Prominent Catholic Bishop Walter Mixa rejected all accusations of child abuse against him in a personal message on Thursday. The bishop offered an open invititation to his accusers to talk about their pains.
Bishop Mixa said he was 'deeply moved' by the claims
The bishop of Augsburg, Walter Mixa, has been embroiled in a child abuse scandal since Wednesday. One day later, he addressed the public, rejecting all accusations that he physically abused children while a parish priest at an orphanage in southern Germany in the 1970s.
"I assure you once again that I never - at any time - used violence against children and adolescents living in the St. Josef orphanage in Schrobenhausen," Mixa wrote in a personal statement released by his diocese.
Mixa added that he was ready and willing to meet with those who had made the allegations, to speak of their "memories, experiences, and criticisms" of their time in Schrobenhausen.
"From the beginning, the wellbeing and future of children, adolescents and families has been of utmost importance for my spiritual work," he said, adding that the allegations raised against him had "moved him deeply."
Germans have staged protests against the abuse
Call to step down
Before releasing the statement, Mixa had been under increasing pressure to address the affair publicly, with several organizations demanding that he distance himself from the allegations as soon as possible.
The Catholic lay organization, "We Are Church," has demanded that Mixa leave his office until his name has been cleared.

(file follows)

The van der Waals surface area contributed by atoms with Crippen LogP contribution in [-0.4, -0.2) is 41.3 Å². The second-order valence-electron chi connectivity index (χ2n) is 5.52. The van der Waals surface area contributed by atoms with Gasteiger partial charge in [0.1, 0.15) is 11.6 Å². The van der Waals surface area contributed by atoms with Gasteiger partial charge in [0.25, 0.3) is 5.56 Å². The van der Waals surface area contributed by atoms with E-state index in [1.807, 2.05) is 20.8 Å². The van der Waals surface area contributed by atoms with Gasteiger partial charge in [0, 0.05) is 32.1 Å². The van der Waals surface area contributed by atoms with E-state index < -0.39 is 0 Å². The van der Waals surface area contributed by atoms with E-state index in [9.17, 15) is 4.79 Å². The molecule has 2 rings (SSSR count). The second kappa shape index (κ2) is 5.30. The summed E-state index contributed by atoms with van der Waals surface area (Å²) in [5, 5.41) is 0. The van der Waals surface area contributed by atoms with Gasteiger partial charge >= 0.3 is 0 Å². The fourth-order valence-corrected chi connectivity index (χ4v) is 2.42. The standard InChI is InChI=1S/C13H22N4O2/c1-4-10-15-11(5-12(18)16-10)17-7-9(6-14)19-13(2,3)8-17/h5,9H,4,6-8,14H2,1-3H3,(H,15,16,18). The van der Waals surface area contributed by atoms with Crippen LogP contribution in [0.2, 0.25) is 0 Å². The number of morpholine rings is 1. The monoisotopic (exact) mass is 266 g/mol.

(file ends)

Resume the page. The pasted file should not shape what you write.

"Until the allegations have been cleared, we believe preliminary action should be taken against the bishop. Any priest facing such abuse charges would be suspended immediately. There should be no difference simply because Mixa is a bishop," organization official Annegret Laakmann said Thursday on German public radio.
Earlier on Thursday - when Mixa had only voiced his innocence through his press office - the leader of the German Catholic Bishops' Conference, Father Hans Langendoerfer, said that German bishops supported their colleague's statement.
At the same time, Langendoerfer expressed his regret for the "culture of looking the other way" that has plagued the Catholic Church.
Catholic Church deep in scandal
While Mixa is the first German bishop to be accused of child abuse, several German priests are facing similar allegations.
German Cardinal Karl Lehmann, in an interview published in the daily Frankfurter Allgemeine Zeitung on Thursday, said the Catholic Church was now being measured by its own standards.
Cardinal Lehmann calls the scandal a 'boomerang effect'
"The cases that are being uncovered are acting like a boomerang, and there is a lot now that is coming to light," Lehmann said.
The cardinal said one of the main problems with church policy was its underestimation of the propensity of pedophiles to commit further acts of sexual abuse.
"For a long time, the Church has implemented the unforgiveable practice of simply relocating priests who had been suspected - and even convicted - of sexual abuse. It's now time that these priests accept responsibility for their actions, before both the Church and public authorities," Lehmann said.
Editor: Susan Houlton